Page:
Another flower I eagerly look forward to seeing is the bright, cheerful flowers of the Lesser Celandine. Its strong, buttercup yellow flowers show up brightly against the rich dark green, heart-shaped leaves letting us all know that spring is finally on its way. Herbalists know this plant as pilewort which gives a good indication of its use.
Like many roots of the buttercup family, pilewort contains tannins which can be use to astringe varicose veins, including those in the anal area where they are known as haemorrhoids or ‘piles’. As pilewort also contains saponins, which can prevent blood clotting, it is best to restrict its use to non-bleeding haemorrhoids. One way around this problem is to make it into an ointment or cream together with a ‘styptic’ herb that will stop bleeding.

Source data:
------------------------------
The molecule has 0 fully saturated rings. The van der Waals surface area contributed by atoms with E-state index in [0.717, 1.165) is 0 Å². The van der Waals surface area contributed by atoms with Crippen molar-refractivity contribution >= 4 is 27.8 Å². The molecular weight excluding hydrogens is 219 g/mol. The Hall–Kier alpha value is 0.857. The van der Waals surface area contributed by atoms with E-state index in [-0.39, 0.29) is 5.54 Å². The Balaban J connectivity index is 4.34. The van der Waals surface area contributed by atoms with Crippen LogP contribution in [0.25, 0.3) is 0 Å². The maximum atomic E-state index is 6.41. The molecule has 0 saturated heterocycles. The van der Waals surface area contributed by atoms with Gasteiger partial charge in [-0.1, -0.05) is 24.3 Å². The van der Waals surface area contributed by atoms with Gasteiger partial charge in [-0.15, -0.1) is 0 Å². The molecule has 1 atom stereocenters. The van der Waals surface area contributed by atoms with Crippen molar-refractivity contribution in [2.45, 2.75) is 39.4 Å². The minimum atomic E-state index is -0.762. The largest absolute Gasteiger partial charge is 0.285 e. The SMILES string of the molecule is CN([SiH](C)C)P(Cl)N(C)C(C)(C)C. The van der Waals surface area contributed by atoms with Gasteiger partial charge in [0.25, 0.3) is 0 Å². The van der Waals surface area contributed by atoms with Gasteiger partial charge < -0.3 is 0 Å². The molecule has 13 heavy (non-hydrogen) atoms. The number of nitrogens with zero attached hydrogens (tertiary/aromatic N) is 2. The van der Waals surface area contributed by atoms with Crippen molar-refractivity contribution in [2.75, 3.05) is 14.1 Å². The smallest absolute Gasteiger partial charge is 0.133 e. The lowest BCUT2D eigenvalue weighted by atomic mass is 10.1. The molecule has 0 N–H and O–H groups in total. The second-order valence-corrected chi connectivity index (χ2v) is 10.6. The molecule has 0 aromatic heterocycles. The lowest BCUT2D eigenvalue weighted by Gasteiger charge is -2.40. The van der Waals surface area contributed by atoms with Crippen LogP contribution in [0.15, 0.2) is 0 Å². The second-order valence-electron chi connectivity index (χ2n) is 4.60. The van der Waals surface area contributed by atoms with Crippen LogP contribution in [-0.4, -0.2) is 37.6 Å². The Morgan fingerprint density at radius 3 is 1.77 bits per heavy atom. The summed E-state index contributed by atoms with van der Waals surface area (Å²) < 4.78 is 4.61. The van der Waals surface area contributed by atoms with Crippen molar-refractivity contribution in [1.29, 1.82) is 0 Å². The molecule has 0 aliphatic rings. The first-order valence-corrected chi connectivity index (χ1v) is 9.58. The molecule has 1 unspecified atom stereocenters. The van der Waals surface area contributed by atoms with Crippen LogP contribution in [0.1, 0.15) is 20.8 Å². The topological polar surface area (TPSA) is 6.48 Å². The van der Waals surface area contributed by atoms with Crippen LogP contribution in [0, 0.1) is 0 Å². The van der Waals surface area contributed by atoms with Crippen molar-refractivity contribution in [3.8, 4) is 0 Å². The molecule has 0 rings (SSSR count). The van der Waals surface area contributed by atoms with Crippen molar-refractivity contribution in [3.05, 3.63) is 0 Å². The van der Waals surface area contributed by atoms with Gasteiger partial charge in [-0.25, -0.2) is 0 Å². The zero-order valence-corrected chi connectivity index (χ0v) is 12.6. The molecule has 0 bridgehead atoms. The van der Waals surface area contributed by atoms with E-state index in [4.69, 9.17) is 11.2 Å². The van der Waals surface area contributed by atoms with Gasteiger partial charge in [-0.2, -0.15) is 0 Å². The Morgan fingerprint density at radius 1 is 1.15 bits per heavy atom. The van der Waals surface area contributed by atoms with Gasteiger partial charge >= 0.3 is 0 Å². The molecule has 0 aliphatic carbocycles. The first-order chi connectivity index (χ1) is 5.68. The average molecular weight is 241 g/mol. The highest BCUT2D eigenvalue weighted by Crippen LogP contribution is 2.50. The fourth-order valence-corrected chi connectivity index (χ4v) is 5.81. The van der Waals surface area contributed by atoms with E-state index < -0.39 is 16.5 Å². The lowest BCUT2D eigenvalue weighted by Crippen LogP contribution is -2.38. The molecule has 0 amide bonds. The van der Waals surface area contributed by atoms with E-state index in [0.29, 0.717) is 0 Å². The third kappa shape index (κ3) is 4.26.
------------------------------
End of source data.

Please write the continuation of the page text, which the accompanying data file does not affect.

“Please ensure that you have correctly identified any wild plants before picking and please pick responsibly so as not to deplete wild stock.”
I usually combine pilewort with either yarrow or plantain in a cream. Applying this twice daily brings great relief to the discomfort of this common condition. I usually wait until the herb has died down and then harvest the roots, which are a
very good example of the Doctrine of Signatures, but the flowering herb can be used as well. Use the fresh herb and cover with vegetable oil – sunflower oil is fine- and heat in a double boiler for several hours.
Strain the oil and add enough melted beeswax to harden the oil to a soft ointment. I find that 10g beeswax will set 150ml oil. Please ensure that you have correctly identified any wild plants before picking and please pick responsibly so as not to deplete wild stock. If you are taking any prescribed medications, are pregnant or breast-feeding, please consult a qualified herbalist before using herbal remedies.
Christine Best is a fully qualified Medical Herbalist practicing at her clinic in Kilflynn. You may contact her at 086 1939217 or through her website at www.kerryherbalist.com